How hard did you find the interpretive element of portrait painting?

With the exercise, creating mood and atmosphere, I struggled because I chose the wrong mood and went against how I was feeling. Had I acknowledged this at the time, I think it would have been more successful.  The quick, unplanned and spontaneous ink and pastel painting I did afterwards was much more evocative.  The final exercise, conveying character, was difficult when trying to achieve a likeness, however, the character was there and I enjoyed the experience. This time I had chosen the right subject and media and worked fairly quickly, so all the best elements came together (apart from the likeness).

 

Exercise: Head and Shoulder Portrait

30/08/15

Exercise: Head and Shoulder Portrait

We were asked to make several decisions on how we wanted to represent our sitter ie scale, position, background and light source, what they would wear ie what effect would a black jumper have on the impact of the face and the relationship to the background of the picture?

I’m sure I’m not the only student who, quite frankly, is grateful for what they can get when it comes to having someone sit for their portrait. My husband, who sat for me, is currently doing some studying of his own, so I took the opportunity to grab him while he was fairly still. My main conscious decisions were:

  • scale – as I only had a short time, I chose to work smaller than usual on a 10×12″ canvas board
  • media – having used acrylics exclusively for several exercises, I was missing using oils eg their subtlety, wet into wet techniques and softening edges
  • focus – I wanted to zoom into the face so that there was minimal background – the background colour is similar to the wall colour which gave a calming effect
  • palette – raw umber, ultramarine, burnt sienna, cadmium red, cadmium yellow and titanium white

I only had a maximum of two and a half hours including set up time due to having to be somewhere at 4.30. I also had to allow for a couple of breaks as cups of tea was the bribe used.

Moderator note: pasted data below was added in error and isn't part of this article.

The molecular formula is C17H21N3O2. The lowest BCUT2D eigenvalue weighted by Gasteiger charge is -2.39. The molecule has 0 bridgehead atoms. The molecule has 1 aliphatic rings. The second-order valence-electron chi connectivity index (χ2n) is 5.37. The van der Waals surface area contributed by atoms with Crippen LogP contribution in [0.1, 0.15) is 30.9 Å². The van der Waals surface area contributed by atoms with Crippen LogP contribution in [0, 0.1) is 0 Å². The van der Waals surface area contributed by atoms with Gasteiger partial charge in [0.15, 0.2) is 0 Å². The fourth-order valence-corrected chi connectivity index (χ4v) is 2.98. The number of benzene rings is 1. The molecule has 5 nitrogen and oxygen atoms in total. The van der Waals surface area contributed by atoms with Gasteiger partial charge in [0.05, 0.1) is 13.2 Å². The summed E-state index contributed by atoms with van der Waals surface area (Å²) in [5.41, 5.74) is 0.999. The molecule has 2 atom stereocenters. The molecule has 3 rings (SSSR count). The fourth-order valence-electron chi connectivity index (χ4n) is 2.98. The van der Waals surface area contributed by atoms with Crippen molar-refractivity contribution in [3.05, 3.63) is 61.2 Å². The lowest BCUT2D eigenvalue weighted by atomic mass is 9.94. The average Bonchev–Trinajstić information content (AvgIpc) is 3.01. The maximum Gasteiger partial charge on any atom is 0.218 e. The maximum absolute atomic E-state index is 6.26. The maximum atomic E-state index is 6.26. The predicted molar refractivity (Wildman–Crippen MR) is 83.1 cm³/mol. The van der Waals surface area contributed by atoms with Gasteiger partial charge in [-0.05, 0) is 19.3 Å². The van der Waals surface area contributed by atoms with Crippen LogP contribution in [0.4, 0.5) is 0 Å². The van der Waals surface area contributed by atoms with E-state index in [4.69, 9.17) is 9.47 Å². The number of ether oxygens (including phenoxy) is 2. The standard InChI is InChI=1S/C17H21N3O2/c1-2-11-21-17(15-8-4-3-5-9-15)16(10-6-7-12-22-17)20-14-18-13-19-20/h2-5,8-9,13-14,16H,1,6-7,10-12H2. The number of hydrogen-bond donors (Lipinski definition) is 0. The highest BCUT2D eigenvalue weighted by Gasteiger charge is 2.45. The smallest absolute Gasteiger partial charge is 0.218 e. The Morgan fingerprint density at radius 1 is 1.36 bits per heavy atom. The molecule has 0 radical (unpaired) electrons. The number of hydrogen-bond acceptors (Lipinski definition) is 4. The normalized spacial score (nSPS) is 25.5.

Head and Shoulders Portrait Glyn - work in progress Oil on canvas board 10x12"

Head and Shoulders Portrait
Glyn – work in progress
Oil on canvas board 10×12″

I started off in a traditional way by blocking shapes with dilute raw umber and removing lights with a rag. Next working in darks with a mix of ultramarine and raw umber, making sure I had the level of the shoulders correct as Glyn was looking down at his books. This was a good start and I was pleased with progress so stopped for tea break number one.

On returning to the painting, there was a bit of rearranging to obtain the same pose and then off we went.  It transpired that Glyn is a little unusual to most sitters, in that his head lifted up as he relaxed not drooped down. After initial suggestions at returning to the original pose met with gentle opposition, I changed my rendition, only fair I suppose.

Head and Shoulders Portrait Glyn - on the easel Oil on canvas board 10x12"

Head and Shoulders Portrait
Glyn – on the easel
Oil on canvas board
10×12″

Another difference to most sitters, is that a small smile drifted on and off his face, which helped give me insight into his expressions and subtleties of his features.

Glyn was pretty pleased with the result and I thought it best to stop when I did to keep the freshness and the likeness instead of trying to make it the perfect painting.

After finishing, I posted it on Facebook for both my and Glyn’s friends and family to review for likeness. Had the thumbs up on the whole. His mum recognised him (which is a bonus), along with his young niece and nephew, who are around 6 and 8 but don’t hold me to that, who knew who it was straight away.

An enjoyable couple of hours, and glad to be back to the oils.

 

Head and Shoulder Portrait Glyn - Oil on canvas board 10x12"

Head and Shoulder Portrait
Glyn – Oil on canvas board 10×12″